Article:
by Kevin Burton
Musical eras, like chocolate bars or ice cubes, are fluid before they are solid, shaped by the temperature of the times.
We can’t always distinguish them day to day. Historians declare them later, according to their differing standards.
But for me there is something momentous about looking at the chart-topping songs for April 1970. On April 11 the Beatles’ “Let It Be” took over the top spot, with “ABC” by the Jackson 5 right behind.
Two weeks later the two would be reversed, the Jackson 5 at number one. Can’t tear my eyes away from that without some reflection.
It wasn’t the first number one for the J5, that was “I Want You Back” in January of that year. Nor was it the only time the Motown act would displace the Beatles. In June 1970 “The Love You Save” would replace “The Long And Winding Road” at the top.
But there is something about this pairing of songs, the philosophical “Let It Be,” one of the all-time classics by the band that essentially invented pop music, juxtaposed with “ABC” a simplistic pop confection even by pop standards, that speaks to the ushering in of the 70s, departure from the 60s.
Turn your radio on and have a nice decade.
But years in this context are just artificial categories by which to remember things, even hand out awards.
I’ve heard it said that the true 60s started the day of the Kennedy assassination and ended with President Richard Nixon’s resignation after the Watergate scandal. That’s a useful thought to me.
Apply that musically and it picks up just before the British Invasion and goes long enough to include “Band On The Run,” a number one for Paul McCartney without his Beatles bandmates, and the beginnings of Disco, with back-to-back chart toppers “Rock The Boat” by Hues Corporation and “Rock Your Baby” by George McCrae.
There you have two songs with rock in the title that some would exclude from the rock and roll category.
Let It Be and ABC were megahits, both still in the top five into May. Many use these songs to define the respective bands.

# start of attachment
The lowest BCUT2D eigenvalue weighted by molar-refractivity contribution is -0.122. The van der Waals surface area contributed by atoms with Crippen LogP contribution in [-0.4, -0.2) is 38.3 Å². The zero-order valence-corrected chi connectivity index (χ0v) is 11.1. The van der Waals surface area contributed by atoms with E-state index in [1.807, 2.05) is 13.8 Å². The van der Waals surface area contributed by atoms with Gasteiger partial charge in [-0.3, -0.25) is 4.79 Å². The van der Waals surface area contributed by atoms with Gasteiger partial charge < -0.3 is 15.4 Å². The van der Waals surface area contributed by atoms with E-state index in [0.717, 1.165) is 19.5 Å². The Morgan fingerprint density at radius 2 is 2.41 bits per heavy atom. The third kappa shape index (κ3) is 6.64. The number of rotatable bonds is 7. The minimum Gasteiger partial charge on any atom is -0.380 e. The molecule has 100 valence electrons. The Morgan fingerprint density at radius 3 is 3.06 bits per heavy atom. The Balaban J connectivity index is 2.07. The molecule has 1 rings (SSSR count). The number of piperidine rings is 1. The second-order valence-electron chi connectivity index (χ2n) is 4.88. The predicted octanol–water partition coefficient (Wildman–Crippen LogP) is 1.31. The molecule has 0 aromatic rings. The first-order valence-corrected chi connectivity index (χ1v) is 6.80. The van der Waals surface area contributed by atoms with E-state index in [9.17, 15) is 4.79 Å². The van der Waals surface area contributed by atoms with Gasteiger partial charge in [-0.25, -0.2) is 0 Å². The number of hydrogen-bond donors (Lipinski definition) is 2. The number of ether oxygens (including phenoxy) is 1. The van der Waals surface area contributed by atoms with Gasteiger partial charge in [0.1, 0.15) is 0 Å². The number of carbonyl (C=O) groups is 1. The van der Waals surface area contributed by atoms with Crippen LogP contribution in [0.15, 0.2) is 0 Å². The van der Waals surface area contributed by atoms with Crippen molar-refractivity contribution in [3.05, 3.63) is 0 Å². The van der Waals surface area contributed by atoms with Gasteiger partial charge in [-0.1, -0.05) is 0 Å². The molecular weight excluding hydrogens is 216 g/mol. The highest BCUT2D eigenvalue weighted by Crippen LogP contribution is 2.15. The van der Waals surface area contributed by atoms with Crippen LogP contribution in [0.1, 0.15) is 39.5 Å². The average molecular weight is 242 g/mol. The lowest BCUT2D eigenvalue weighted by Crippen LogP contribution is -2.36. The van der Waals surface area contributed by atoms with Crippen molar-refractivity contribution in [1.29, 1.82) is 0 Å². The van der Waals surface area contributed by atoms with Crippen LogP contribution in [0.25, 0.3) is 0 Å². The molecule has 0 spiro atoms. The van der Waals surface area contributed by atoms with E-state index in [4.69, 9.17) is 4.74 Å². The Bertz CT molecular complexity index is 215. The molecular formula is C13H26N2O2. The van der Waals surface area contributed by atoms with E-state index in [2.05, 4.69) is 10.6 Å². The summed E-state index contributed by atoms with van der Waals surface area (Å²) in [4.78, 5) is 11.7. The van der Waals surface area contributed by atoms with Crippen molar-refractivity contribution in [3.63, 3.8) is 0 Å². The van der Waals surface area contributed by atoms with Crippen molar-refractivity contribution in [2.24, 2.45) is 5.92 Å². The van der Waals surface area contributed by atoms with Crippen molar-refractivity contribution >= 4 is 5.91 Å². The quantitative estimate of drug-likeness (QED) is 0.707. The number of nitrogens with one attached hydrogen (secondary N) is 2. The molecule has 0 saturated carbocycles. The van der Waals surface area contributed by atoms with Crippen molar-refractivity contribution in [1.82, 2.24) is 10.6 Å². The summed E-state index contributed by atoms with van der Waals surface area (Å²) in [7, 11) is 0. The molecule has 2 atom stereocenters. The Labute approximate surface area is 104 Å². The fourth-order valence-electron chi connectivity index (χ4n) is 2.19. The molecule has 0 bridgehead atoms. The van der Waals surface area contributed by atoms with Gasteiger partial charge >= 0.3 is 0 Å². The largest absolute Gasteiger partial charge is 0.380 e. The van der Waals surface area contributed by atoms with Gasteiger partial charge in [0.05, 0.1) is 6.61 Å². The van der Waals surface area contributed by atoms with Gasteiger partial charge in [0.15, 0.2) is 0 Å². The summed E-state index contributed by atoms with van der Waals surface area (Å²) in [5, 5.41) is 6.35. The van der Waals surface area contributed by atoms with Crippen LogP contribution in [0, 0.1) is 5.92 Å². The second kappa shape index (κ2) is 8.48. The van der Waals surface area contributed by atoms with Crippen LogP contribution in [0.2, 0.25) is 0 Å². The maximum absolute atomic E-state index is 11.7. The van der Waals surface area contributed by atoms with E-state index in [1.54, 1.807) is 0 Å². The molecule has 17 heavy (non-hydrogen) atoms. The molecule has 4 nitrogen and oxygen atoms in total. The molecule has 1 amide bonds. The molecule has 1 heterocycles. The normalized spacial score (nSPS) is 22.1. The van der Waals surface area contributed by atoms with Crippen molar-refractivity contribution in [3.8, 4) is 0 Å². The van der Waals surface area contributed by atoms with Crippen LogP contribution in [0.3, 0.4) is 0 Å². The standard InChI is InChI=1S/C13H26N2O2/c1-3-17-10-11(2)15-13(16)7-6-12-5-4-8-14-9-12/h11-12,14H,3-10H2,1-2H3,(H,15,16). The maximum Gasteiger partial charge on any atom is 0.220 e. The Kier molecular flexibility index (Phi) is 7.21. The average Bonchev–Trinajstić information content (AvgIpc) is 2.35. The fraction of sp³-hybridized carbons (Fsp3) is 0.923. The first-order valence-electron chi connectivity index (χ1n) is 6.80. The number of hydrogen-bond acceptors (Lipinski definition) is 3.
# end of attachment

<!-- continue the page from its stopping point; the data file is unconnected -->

For some the “mother Mary” lyric in Let It Be infused the song with biblical meaning, even though the reference in fact was about a dream McCartney had about his mother.
I’ve never seen anybody peel apart ABC in print and for good reason. It is notable as being not very different from the Jackson 5’s previous hit I Want You Back.
Compare that marketing strategy to the Beatles who even in the early days were constantly reinventing themselves and their sound. It just lets you know change was in the air.
If John Lennon pondered this at all at the time or later, I would love to know his thoughts.
Don’t take this as a knock on ABC, the Jackson 5 or Motown, all of which I love. If the writers at Motown had anything profound to say at the time, they would have given it to Marvin Gaye to sing, not to children in a boy band.
We now know that the Beatles were spent by 1970 and the Jackson 5 was kaput by 1980, with Michael Jackson’s solo hit “Rock With You” at number one in January of 1980.
Now even that latter tune is more than 40 years old. I do my level best to force that thought from my mind, anytime I spin these tunes.
But now there are millions of music fans who care nothing for the Beatles. The Michael Jackson influence is also receding, or soon will.
To that I say, let it be. The sounds that dominate the culture will ever be a-changin’.
Consider: “Walk This Way,” was a full-blown rap song long before Run DMC ever got a hold of it. It’s just that in 1977, when Aerosmith took the song to number 10, most had never heard of rap. Our minds weren’t conditioned to recognize it as such.
There is a case to be made for “Along Comes Mary” by the 60s band The Association, as a rap song.
Somewhere tucked into the sounds of today are the sounds of tomorrow. Let it be.